Now, back to our protecting of our capital.  Remember, our primary aim in trading is to ‘Preserve our Capital’. 

Basically everyone knows the old saying about not putting all of your eggs into one basket. This rule applies to trading.  One of the best ways to manage your risk when trading is to limit or set a cap on how much money you put into a single position. This is to guard against the possibility of something adverse occurring.

This could be represented as a percentage of your capital and, once set, should not be broken, regardless of how confident you are about a particular trading opportunity.  It could also be a specific amount in dollars. 

Consider this … would you consider committing your entire trading capital into a single trade?  I sure hope not.  How about 50% of your trading capital?  Yes or No?  How about 40%?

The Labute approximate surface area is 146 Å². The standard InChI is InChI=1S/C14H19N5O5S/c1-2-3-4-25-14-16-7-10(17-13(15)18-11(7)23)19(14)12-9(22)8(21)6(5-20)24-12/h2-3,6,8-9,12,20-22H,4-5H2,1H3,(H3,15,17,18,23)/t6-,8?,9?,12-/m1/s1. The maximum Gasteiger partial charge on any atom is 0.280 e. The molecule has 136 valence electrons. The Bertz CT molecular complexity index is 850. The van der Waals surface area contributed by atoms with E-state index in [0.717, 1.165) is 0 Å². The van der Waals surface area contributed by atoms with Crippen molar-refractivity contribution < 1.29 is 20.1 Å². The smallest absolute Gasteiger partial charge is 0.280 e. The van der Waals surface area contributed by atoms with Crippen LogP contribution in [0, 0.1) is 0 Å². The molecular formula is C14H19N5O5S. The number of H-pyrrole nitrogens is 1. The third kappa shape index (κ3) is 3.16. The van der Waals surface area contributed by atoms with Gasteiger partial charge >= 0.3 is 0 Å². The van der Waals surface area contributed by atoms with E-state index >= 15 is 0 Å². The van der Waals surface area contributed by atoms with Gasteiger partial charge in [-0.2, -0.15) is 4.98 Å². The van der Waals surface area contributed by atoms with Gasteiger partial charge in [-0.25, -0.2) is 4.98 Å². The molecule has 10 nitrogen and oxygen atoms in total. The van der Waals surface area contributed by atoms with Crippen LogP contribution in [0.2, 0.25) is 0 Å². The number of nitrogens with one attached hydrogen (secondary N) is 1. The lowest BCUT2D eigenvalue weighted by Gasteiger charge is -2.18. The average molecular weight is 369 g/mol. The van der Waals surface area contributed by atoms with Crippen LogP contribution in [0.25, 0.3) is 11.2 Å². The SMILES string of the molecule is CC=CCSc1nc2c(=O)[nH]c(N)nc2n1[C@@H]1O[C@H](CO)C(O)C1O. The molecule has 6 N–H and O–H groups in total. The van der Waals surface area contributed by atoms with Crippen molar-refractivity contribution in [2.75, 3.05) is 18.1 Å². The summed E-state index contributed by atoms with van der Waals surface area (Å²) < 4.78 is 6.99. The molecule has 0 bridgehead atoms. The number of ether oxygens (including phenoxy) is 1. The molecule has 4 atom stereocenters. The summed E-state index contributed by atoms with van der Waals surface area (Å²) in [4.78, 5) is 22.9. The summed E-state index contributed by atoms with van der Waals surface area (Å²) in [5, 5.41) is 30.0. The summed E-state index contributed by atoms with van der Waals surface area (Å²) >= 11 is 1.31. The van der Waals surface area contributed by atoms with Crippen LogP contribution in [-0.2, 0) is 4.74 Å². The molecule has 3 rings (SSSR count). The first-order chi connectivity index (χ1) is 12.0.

People do it, however hopefully you realise how foolish this is. 

What amount you select will vary depending on the product you trade and the leverage attached.

What we are trying to avoid is a situation where you have the bulk or all of your trading capital committed to a single trade.  This is just asking for trouble, and is not a good advertisement for managing your risk. 

Remember in the markets, anything can happen and often does - you must do everything in your power to preserve your capital!  You do this by spreading your capital out into multiple trades.